Eight Self-Serving Myths The West Seeks To Perpetuate After Ukraine Invasion

Eight Self-Serving Myths The West Seeks To Perpetuate After Ukraine Invasion

by R Jagannathan - Tuesday, March 8, 2022 12:07 PM IST
Eight Self-Serving Myths The West Seeks To Perpetuate After Ukraine InvasionSmoke billows from military airport near Kharkiv in Ukraine.
  • Self-serving myths prevent coherent actions for change. There is no risk greater than the risk of self-delusion, which the Western world has in plenty.

    It has come to believe in all its self-created myths.

Several myths that we have been led to believe have been shattered by the Russo-Ukrainian war that was indirectly instigated by the US and its allies. The war is widely believed to be the result of Vladimir Putin’s move to ensure regime change in Ukraine, but it is equally about regime change in Russia itself, which is what Uncle Sam wants.

If we do not want this war to trigger a wider conflict involving many powers in many places, we have to rid ourselves of the myths we have bought into willy-nilly. You cannot resolve conflicts by believing in falsehoods.

The first myth that needs shattering is this: nations are not necessarily more secure by having puppet regimes on their borders or what they see as their “spheres of influence”. The war happened because neither Russia nor the West has learnt the simple lesson that puppet regimes seldom have internal legitimacy. Sooner than later they help create another leader who will address this lack of legitimacy by wearing his nationalism on his sleeve.

Putin rose to power only because Boris Yeltsin, the West’s favourite Russian, was seen by ordinary Russians as having gifted away bits and pieces of the former Soviet Union under US pressure. The Russian population may not want Ukraine to be brought under Putin’s thumb by force, but it does not necessarily think the opposite. If we accept that all people must choose their own leaders, we must learn to live with prickly neighbours. Ordinary Russians may not want a war with Ukraine, but they do not want Nato on Russia's borders either.

The second myth that needs debunking is the glib claims by the West that Russia is the sole villain in endangering the “rules-based global order” that was carefully crafted after the Second World War. Let’s assume that Russia needs to be assigned the bulk of the blame for shattering peace in the region by invading a sovereign country. But by imposing deep financial and other sanctions against Russia, including its central bank (whose assets have been frozen), its businesses, its media, and even private assets belonging to Russia’s wealthy, the US has sent a powerful message to all countries that they could be next.

China never allowed the US and its companies to dominate its economy (it has its own parallel system), but India, Africa, Latin America and the Arab and Islamic worlds will have taken note. Every country which is not a minion will now seek to create its own back-up plan, which means they will want to rely less on the West, and more on rival systems or their own home-grown solutions. If they are large enough like India, they will create their own systems and insulate themselves from Western blackmail.

Uncle Sam’s “rules-based order” is over; now many big countries will start making their own rules and build alliances to accept parts or the whole of their rules. We are going to see a world which will increasingly have to negotiate artificial boundaries in trade and other areas.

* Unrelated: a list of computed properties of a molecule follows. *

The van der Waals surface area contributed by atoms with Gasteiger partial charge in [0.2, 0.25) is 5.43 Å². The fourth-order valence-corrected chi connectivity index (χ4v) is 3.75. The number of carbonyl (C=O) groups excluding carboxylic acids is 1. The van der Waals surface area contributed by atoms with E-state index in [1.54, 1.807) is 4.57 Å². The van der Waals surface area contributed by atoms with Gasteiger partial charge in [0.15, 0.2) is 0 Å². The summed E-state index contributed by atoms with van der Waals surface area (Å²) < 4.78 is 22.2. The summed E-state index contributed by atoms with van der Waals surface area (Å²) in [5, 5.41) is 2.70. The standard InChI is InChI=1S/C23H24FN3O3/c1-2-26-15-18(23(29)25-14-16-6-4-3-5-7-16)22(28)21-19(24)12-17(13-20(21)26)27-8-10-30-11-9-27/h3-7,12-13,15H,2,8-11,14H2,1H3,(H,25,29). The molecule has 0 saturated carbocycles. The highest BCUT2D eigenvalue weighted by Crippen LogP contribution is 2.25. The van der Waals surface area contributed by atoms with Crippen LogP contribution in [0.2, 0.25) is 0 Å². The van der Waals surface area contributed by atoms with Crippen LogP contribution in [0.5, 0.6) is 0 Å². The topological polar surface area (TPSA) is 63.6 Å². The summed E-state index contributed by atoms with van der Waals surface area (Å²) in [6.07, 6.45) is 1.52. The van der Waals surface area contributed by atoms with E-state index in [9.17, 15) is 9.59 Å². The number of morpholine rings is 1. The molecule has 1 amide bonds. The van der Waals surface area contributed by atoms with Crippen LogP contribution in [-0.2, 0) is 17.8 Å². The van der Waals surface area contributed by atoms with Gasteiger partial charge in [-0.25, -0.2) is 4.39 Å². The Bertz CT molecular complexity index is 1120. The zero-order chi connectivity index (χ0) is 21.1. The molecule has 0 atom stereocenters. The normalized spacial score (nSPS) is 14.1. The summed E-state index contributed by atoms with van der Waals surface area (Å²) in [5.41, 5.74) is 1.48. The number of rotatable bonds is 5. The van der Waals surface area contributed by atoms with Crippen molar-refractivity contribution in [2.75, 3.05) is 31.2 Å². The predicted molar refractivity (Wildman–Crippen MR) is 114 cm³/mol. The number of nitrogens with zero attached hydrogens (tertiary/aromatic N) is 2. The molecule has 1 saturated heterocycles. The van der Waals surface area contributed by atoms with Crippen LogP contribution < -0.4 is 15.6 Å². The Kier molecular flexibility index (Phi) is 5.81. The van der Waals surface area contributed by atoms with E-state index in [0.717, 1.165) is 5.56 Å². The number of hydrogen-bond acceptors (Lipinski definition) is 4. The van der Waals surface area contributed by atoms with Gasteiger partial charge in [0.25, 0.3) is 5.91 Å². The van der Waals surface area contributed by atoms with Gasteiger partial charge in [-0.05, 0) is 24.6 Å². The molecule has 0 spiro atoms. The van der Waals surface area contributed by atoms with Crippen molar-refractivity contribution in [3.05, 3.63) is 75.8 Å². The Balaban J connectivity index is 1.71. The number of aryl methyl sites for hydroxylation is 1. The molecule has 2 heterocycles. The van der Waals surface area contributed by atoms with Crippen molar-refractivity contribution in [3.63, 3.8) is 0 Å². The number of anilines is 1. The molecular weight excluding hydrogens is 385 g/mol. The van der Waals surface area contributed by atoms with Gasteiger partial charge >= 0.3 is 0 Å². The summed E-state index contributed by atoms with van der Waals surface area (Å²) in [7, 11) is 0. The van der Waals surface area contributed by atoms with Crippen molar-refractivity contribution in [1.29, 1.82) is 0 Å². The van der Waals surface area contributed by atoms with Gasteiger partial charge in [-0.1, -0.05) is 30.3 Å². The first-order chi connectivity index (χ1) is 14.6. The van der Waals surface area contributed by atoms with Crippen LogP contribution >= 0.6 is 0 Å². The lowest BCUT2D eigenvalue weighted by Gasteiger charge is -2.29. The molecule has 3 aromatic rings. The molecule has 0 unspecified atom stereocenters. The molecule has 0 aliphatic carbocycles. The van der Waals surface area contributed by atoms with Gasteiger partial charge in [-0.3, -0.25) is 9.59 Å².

The third myth that needs questioning is Europe’s own assumptions about being more “civilised” and less inclined to war. Many TV commentators were caught making racist remarks that Ukraine was somehow different because the victims were white Europeans - "people like us", read here, here, here - the truth is quite the opposite. It is European history, including its colonial history, that is replete with war and strife. Wherever the Europeans went, they created strife – in Africa, India, Latin America, etc.

This is not to suggest that these places were peaceful idylls before the European colonial powers entered the picture, but those wars were nowhere as lethal or threatening to the existence of the pagan civilisations that existed before. And whenever the European powers exited, they left behind huge scars that encouraged future conflicts.

Now, of course, it is difficult to pretend that "uncivilised" wars happen only outside Europe, in places like Africa or Asia. Ukraine is as European as France or Germany. But even before Russia invaded Ukraine, Europe’s post-war facade of peace was broken by America’s mindless interventions in the Balkans (post-Tito Yugoslavia in particular), and US-European interventions in West Asia and Africa. Relatively stable regimes in Iraq, Libya, Syria and Africa were pushed into fratricidal conflict.

So, no, Europe was never about peaceful coexistence. Its heritage does not allow for anybody to be left in peace. This is because in the Eurocentric binary, if I am right, you have to be wrong. If I am civilised, you are by definition uncivilised. Europe’s “I-am-right-you-are-wrong” DNA got imprinted into America’s soul when it became the world’s foremost superpower after the Second World War.

The fourth myth one must question is Western media's alleged "objectivity" and ability to "speak truth to power". We have to take with large doses of salt the claim that it is somehow freer than media anywhere else, though it is certainly more sophisticated. Western media has been unanimous that Russian media is largely spreading fake news, as if their own media has not been unduly biased and unwilling to even consider the Russian side of the “truth”.